Chileshe, Wendy (2009) Experience of a foreign educated nurse: An autoethnography. Masters dissertation thesis, Wintec.
Full text not available from this repository.
Background: A shortage of skilled health professionals including nurses exists all over the world and New Zealand is not an exception. Recruiting nurses from overseas has been one solution to the problem. There have been reports that some foreign educated nurses experience difficulties in working as registered nurses in New Zealand (Walker, 2008). Despite the difficulties, there has been a paucity of research in this area in New Zealand. Aim: This project examines my experiences as a black foreign educated nurse working in New Zealand. A personal story according to Ellis and Bochner (2000) gives power and authority to voice and subjective position. I provide a unique voice from a nurse with a colonised background for nursing. My voice will allow the reader to gain an understanding of my particular experience and hopefully invite dialogue by presenting views from the margins. Method: Utilising autoethnography allowed me to use personal experiences as data for this research, in doing so, give voice to personal experiences. As a nurse from a colonial background, using post colonial theory allowed for a critique of colonisation in relation to my experiences working as a foreign educated nurse in New Zealand. Findings: Colonisation is the main theme that emerged from this research. Colonisation defines me as an inferior human being and writing this project is a way of restoring my self worth. The effect of colonisation lives on in the daily lives of the colonised people today and, therefore, it is important for other nurses to understand the effects of that oppression and its implications to practice. Other subthemes to have emerged from the narratives include internalised oppression, marginalisation, inferiority and low self esteem. Significance: The goal of this research is to provide an understanding of the feelings and challenges facing foreign educated nurses with a colonial background working in New Zealand. It is my hope that this new understanding will allow for both foreign and home nurses to reflect on their experiences and explore strategies to overcome these difficulties. Conclusion: Through this project, I have attempted to discover the impact of colonisation on my experiences as a foreign educated nurse and I have provided this account with my personal critique as an example for other foreign educated nurses with similar history. Through this exploration, I can shape my identity in my own way rather than take on an identity written for me.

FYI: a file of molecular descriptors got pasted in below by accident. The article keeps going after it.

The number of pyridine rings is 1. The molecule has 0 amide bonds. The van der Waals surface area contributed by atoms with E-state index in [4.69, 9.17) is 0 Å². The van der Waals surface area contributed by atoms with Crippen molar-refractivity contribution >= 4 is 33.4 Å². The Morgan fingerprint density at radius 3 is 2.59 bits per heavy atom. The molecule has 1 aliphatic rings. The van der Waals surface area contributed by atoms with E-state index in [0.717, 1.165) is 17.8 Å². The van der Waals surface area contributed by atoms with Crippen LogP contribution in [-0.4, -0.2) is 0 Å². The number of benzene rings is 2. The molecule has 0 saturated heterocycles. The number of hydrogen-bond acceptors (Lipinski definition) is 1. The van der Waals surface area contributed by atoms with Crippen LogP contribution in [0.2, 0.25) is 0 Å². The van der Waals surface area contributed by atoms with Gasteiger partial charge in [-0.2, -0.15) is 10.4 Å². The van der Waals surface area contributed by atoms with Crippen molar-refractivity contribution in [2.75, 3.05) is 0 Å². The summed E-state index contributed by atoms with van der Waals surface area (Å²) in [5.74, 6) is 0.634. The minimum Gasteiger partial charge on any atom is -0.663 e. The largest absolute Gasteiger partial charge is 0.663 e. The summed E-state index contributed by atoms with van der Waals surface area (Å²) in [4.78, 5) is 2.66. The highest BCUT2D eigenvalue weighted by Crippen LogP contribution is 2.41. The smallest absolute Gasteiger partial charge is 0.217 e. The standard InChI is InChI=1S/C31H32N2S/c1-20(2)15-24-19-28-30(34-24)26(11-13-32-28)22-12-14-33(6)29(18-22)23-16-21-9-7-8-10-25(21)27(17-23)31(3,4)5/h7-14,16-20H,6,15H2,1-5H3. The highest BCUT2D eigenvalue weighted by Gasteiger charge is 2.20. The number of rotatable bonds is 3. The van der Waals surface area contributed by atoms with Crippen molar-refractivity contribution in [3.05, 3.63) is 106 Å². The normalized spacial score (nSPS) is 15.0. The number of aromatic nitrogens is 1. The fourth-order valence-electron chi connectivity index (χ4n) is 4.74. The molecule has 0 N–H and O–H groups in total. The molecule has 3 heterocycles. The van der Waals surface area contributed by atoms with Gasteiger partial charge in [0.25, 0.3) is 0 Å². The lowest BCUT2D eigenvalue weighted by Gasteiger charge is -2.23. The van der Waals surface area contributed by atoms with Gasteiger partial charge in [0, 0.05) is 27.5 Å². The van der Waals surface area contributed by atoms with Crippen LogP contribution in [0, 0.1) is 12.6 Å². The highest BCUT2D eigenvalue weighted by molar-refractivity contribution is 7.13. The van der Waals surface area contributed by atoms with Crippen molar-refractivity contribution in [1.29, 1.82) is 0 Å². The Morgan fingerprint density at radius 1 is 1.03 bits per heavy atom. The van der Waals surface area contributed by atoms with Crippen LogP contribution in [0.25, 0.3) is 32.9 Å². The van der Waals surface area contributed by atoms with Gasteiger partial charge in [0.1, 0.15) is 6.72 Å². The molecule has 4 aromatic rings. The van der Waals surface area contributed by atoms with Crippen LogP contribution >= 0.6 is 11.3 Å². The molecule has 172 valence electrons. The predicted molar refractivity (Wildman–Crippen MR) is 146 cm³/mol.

|Item Type:||Thesis (Masters dissertation)|
|Additional Information:||30 credit postgraduate research project|
|Keywords:||Foreign educated nurse, experiences, postcolonial|
|Subjects:||R Medicine > RT Nursing|
|Divisions:||Schools > School of Health|
|Deposited On:||14 Dec 2009 22:15|
|Last Modified:||14 Nov 2012 22:12|
Repository Staff Only: item control page